Do Judge a Book by Its Cover: Top Fall Picks

Yep, it’s that time of the month again.  This time I’m focusing on fall covers that I’m or was interested in.

The reason why I do this-I think there’s a lot a cover says about the book and often my first impressions of it are way off target:

 

What The Cover Says:

Don’t Blink.

Seriously, I’m reminded of one of those creepy angels that were on Dr. Who a few years back.  Except, it’s America-fied by adding the Brooklyn bridge.  That was a pretty awesome episode of Dr. Who though.  And it would make an interesting YA plot.  So, yeah this cover totally screams rewritten Dr. Who fan fiction.  Oh, right.  There’s already sort of a book out there like that.

What the Book is Really About:

The Vampires of Manhattan is “hipster horror”–the memorable characters from her Blue Bloods series are older and cooler than before, trying to build “Millennial” lives in the bustle of Manhattan while battling forces of evil and, of course, each other.

Hero of this sexy, paranormal action tale is Oliver Hazard-Perry, former human conduit, and Manhattan’s only human-turned-vampire, now the head of the Blue Bloods Coven. When his all-too-human lover is found murdered on the eve of the coven’s annual Four Hundred Ball–a celebration meant to usher in a new era in vampire society, and to mark the re-unification of the Coven after decades of unrest and decay–Oliver is devastated.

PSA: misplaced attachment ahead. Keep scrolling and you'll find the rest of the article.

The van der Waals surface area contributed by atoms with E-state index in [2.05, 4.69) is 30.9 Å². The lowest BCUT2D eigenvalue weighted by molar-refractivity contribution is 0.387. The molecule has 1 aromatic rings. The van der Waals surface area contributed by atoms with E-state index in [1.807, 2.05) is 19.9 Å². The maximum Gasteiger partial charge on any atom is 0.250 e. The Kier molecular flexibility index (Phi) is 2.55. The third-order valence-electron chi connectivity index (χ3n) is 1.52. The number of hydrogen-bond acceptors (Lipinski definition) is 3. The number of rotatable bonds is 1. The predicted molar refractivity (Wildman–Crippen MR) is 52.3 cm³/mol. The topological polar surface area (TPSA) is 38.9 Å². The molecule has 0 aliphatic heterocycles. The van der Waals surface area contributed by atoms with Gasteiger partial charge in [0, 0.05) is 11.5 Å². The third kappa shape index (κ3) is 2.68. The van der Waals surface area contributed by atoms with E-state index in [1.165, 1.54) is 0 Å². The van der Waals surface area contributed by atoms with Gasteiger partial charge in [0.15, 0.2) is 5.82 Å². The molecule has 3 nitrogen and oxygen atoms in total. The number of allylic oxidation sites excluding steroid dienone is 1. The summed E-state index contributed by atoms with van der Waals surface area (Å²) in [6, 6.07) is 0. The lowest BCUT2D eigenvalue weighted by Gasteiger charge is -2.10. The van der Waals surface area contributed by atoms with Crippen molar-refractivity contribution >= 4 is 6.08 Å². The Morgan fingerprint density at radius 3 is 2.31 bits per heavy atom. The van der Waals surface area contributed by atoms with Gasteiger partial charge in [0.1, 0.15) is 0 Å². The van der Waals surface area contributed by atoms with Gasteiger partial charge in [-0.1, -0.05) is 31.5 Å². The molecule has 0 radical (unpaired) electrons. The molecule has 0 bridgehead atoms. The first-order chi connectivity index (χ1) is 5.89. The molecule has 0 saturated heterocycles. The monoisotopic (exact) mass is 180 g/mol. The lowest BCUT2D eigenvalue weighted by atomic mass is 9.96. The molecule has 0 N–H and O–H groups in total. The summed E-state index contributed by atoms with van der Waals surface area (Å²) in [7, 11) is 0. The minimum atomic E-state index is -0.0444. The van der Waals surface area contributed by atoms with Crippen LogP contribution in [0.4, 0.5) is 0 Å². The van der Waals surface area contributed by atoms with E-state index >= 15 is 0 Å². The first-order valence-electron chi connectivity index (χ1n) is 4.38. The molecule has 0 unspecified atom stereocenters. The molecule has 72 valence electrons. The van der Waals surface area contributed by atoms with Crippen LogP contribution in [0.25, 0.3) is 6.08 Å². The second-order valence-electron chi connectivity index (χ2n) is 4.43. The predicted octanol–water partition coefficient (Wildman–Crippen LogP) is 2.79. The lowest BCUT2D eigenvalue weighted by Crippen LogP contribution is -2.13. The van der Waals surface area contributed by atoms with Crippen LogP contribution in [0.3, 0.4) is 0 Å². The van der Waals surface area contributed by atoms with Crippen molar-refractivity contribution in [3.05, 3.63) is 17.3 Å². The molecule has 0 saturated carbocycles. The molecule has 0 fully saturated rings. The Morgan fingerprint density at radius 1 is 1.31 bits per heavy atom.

Now, not only is he trying to create a new world order for the immortal elite, he’s the prime suspect and is stalked by the newly installed head of the vampire secret police. Because according to the new rules, vampires who take human life can now be executed. Burned.

How can an immortal sentenced to die fight back? He has to find the killer–and the answers lie deep in vampire lore.

Source: GoodReads

Verdict:

Well, it’s a definite departure from the Blue Bloods covers- the series that it’s spinning off of.  I honestly, like the Blue Bloods covers better, but it could grow on me.  But man, stone angels.  Really creepy.

 

What the Cover Says:

Thirteen has always been an unlucky number.  So, the thirteenth sign has to be pretty deadly, right?  And when’s the thirteenth sign anyway?  That would be for leap year babies.  Which is what Francie is.  Of course, she has tried to hide this horrible fact by claiming to have a March 1st birthday all her life.  However, there’s only so long you can hide the truth.  Especially when a group of rather unsavory people want to get their hands on thirteen-ers to do their evil bidding.

What the Book Is Really About: